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DAVID S. LEWIS, JR.

1917–2003

Elected in 1971

“For contributions to aerospace management in conception,
development, and production of aircraft and spacecraft.”

BY ROBERT J. PATTON

DAVID S. LEWIS, JR., a major force in the nation’s aerospace industry and former chief executive officer of General Dynamics, died on December 15, 2003, at the age of 86.

David Sloan Lewis, Jr., was born on July 6, 1917, in North Augusta, South Carolina. His father, Dick Lewis, was an executive with Standard Oil of New Jersey and was transferred to Columbia, South Carolina, in 1933. Dave graduated from Columbia High School in 1934. After studying engineering at the University of South Carolina for three years, he transferred to the Georgia Institute of Technology, where he received a B.S. in aeronautical engineering in 1939.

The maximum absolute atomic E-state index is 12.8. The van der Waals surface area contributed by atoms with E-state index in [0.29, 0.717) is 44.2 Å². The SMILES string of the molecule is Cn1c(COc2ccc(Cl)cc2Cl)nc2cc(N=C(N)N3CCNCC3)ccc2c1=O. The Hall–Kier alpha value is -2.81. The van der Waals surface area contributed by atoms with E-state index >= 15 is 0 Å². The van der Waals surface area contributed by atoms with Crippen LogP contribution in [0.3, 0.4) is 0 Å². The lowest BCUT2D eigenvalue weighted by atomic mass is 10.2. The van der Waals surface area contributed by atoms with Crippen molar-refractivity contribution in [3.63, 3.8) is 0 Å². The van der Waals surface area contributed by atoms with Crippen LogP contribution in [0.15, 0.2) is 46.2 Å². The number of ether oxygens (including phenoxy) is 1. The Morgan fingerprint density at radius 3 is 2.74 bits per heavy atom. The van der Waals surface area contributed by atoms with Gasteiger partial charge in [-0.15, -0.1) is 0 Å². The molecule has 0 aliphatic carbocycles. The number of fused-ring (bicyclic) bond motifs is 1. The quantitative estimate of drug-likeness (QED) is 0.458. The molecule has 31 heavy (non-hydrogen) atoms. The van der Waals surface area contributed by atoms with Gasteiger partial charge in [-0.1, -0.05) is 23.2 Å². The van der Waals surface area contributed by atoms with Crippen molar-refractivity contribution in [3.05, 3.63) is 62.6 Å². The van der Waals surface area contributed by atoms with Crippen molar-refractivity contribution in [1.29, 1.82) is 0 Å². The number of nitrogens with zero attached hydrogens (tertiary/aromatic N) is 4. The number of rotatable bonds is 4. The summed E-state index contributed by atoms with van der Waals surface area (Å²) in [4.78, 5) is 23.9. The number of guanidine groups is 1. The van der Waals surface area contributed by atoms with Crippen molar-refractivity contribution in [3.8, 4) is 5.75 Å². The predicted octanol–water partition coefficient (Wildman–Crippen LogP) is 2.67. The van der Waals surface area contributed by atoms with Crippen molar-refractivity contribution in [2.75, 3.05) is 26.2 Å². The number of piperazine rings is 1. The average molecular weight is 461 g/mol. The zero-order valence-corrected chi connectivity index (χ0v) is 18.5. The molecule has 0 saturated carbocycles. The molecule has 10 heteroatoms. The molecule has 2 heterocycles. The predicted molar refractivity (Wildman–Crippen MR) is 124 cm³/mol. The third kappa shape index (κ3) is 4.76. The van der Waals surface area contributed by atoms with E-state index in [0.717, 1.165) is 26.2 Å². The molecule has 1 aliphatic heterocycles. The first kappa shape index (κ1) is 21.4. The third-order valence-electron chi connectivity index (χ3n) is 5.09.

After graduation he joined the Glenn L. Martin Company in Baltimore and during World War II worked on many new aircraft designs in the aerodynamics department. There Dave met his wife, Dorothy, who also worked at the Martin Company, and they were married on December 20, 1941.

In 1946, Lewis joined the McDonnell Aircraft Corporation in St. Louis as chief of aerodynamics. There he worked on the FH-2 Phantom, the U.S. Navy’s first jet aircraft, the F2H, and the F-101 for the U.S. Air Force. McDonnell formed an Advanced Design Department with Lewis as head. They developed the Navy’s F-4 Phantom II. McDonnell delivered more that 5,000 F-4s to the U.S. Navy and U.S. Air Force and to



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